Political lines are once again being drawn up in India over refugees, this time from Myanmar. Though over 3,13,000 Rohingya Muslims have fled to their ancient homeland Bangladesh from Rakhine State in Myanmar, several thousand may spill over the porous border into the Northeast. Anticipating an influx, Manipur government has already tightened security along its border with Myanmar. The issue has already stirred up divisions in that State with the Meitei Youth Front asserting that Muslims of Myanmar and Manipur are different, while questioning the ‘motive’ of some Muslim organisations there demanding refugee status for Rohingyas. The Central government, meanwhile, has taken the position that the Rohingyas are illegal immigrants and must go back. But New Delhi is in a piquant position with Myanmar unwilling to accept them and the Rohingyas desperate not to return. Union Minister of State for Home Kiren Rijiju has ruled out using force to deport them. “We are not going to throw them in the middle of the ocean or shoot them. Why are we being accused of being very inhuman?” he asked recently, clearly exasperated with criticism from rights groups and political opponents. So how will the Centre go about it? Apparently, it has pushed the ball into the court of State governments, issuing an advisory to set up task forces ‘to identify and deport all illegally staying immigrants, as they pose a threat to tiol security’. And what is this threat perception? Reportedly, the Central government has decided to consult the tiol Security Advisor and chiefs of intelligence agencies and security forces. Referring to these recent developments, former BJP leader KN Govindacharya last week petitioned the Supreme Court seeking deportation of Rohingyas on the ground that terror outfits like Al-Qaeda is trying to use the Rohingya community as a shield to carry out jihad and cause ‘another partition of the country’.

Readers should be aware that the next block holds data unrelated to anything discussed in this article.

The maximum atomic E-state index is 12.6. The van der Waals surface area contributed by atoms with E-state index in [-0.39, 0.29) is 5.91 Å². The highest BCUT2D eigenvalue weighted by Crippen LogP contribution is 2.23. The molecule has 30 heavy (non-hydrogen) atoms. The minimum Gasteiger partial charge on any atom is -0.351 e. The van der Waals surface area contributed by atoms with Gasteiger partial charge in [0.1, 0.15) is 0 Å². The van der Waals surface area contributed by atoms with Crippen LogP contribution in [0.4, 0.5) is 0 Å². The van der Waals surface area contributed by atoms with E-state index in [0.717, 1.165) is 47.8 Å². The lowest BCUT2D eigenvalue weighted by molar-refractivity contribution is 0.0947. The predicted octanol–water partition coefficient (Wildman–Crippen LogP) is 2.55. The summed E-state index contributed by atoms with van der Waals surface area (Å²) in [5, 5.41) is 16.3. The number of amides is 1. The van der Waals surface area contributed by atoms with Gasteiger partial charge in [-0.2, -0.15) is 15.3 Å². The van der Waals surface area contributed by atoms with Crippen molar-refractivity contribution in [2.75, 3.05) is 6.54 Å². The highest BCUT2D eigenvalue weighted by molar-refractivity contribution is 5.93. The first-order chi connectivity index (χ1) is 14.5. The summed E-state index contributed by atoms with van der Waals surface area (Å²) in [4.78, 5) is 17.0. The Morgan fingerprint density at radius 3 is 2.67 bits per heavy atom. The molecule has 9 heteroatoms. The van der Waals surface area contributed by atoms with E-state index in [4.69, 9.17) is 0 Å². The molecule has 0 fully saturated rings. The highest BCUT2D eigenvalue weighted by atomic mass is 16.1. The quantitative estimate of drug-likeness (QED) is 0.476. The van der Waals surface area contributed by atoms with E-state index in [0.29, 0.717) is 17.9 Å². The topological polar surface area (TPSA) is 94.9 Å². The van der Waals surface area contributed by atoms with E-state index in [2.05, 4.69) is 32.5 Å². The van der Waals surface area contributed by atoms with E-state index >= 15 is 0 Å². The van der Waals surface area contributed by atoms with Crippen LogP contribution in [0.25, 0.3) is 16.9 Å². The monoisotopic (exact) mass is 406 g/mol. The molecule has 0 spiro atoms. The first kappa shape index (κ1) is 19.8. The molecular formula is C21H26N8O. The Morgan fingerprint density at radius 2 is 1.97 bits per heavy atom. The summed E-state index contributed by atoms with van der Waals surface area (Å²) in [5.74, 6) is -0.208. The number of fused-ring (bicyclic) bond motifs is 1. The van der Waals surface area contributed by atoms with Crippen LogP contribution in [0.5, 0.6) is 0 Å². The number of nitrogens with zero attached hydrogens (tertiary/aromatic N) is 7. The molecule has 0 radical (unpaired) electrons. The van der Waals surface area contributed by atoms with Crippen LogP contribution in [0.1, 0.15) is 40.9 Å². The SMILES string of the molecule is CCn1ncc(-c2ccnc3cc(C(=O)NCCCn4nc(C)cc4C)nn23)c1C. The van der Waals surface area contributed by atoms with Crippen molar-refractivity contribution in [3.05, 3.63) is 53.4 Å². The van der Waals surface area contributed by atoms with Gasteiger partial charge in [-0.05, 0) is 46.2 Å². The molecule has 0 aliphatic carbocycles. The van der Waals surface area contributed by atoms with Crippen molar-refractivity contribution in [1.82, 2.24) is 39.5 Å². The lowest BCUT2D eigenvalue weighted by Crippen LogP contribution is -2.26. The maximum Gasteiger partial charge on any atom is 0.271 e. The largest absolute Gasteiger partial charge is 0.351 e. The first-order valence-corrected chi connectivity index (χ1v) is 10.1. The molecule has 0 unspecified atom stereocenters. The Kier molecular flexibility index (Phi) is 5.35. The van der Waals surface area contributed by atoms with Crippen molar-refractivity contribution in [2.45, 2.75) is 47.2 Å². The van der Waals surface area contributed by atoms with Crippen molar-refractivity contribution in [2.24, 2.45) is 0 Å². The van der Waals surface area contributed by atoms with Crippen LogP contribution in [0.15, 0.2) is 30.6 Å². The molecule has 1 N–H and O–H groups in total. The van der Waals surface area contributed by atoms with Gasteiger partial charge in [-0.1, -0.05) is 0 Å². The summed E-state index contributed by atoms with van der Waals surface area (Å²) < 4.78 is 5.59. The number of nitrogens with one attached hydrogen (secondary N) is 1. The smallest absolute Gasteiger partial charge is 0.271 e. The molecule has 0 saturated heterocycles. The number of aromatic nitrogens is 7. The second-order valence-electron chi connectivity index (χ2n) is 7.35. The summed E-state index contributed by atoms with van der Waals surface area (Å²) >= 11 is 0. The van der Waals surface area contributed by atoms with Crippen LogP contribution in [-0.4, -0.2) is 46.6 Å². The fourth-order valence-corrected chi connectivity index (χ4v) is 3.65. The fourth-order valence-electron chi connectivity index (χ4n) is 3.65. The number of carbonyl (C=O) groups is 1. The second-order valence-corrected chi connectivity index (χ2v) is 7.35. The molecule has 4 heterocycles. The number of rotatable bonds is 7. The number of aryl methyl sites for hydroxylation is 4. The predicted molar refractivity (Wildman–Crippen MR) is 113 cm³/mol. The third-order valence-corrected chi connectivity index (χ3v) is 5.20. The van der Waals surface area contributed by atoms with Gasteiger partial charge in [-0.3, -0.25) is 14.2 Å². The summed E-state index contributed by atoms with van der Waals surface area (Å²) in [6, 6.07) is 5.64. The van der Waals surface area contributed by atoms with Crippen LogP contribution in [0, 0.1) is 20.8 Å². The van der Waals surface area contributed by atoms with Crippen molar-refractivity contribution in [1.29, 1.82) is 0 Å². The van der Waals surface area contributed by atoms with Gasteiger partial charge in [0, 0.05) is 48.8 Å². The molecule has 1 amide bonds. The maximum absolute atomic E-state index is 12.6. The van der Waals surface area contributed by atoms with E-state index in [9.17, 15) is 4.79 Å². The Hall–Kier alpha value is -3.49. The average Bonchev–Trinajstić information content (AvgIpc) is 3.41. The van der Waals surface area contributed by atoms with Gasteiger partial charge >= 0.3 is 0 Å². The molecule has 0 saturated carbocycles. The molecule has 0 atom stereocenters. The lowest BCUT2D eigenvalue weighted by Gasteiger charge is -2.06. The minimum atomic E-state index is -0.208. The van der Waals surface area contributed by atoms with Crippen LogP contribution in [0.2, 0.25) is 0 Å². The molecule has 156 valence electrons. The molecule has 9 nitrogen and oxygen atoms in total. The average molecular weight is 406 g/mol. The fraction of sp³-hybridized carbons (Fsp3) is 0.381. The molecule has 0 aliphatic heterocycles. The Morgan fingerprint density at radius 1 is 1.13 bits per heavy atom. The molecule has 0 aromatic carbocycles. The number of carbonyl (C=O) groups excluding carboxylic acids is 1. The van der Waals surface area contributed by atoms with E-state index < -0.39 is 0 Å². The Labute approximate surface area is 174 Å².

Yet another refugee crisis
The Supreme Court is already hearing a plea seeking a direction to the Central government not to deport around 40,000 Rohingya refugees back to ‘certain torture or death’ in Myanmar. In previous eruptions of violence in Rakhine, fleeing Rohingyas crossed over to India and have been housed in settlements in Jammu, Delhi-NCR, Hyderabad, Cheni, and parts of Harya, Uttar Pradesh and Rajasthan. Meanwhile, the tiol Human Rights Commission, seeking a report from the Union Home Ministry on reported moves by the Centre to deport Rohingyas, has taken the stand that the fundamental right to life and liberty enshrined under Article 21 of the Indian Constitution — applies to all, irrespective of whether they are citizens or foreigners. In terms of diplomacy, India has been understandably treading very cautiously over the situation in Rakhine after the Rohingya insurgent group Arakan Rohingya Salvation Army (ARSA) launched a series of attacks on police outposts on August 25, killing 13 security forces personnel along with 14 civilians. The Myanmar army counter attacked, though the United tions, Islamic tions and various rights organisations have alleged of ‘excessive’ use of force and even ethnic cleansing to drive away Rohingya Muslims from Myanmar. With over 1,000 lives lost in the spiralling violence and a humanitarian crisis emerging, India has called for ‘restraint’ from Myanmar government, while focusing on the welfare of civilian population ‘alongside those of the security forces’.
This is in line with the nuanced position the Indian side took against terror during Prime Minister rendra Modi’s visit to Myanmar last week. New Delhi further signified its intent by refusing to be a part of the recent Bali Declaration against the violence in Rakhine and call for ‘respect to human rights regardless of faith and ethnicity’. Considering the festering threat of Northeast ultra groups still operating from Myanmar soil, there is no way for New Delhi to be soft on Rohingya insurgency, despite this ethnic group’s tag as ‘the most persecuted and friendless people in the world’. Not being a sigtory to the United tion’s 1951 convention on refugees and also its 1967 protocol, India has been taking case-by-case policy on refugees. This is the root of the problem, given the fact that this country has no specific and separate law on refugees. After the exodus of populations during partition, India had to house over 1 crore refugees from East Pakistan, of which Assam is still bearing the brunt. Governments at the Centre took similar policies to allow refugees from Tibet, Myanmar and Sri Lanka; the present NDA regime is all set to push through a law granting citizenship to Hindus and other minority groups fleeing ‘religious persecution’ in Pakistan and Bangladesh. The stress on religion while having concerns about terror links are playing havoc with the very concept of refugees. There is a crying need for introspection here, so that the country does not take positions against refugees both bad in law and morality.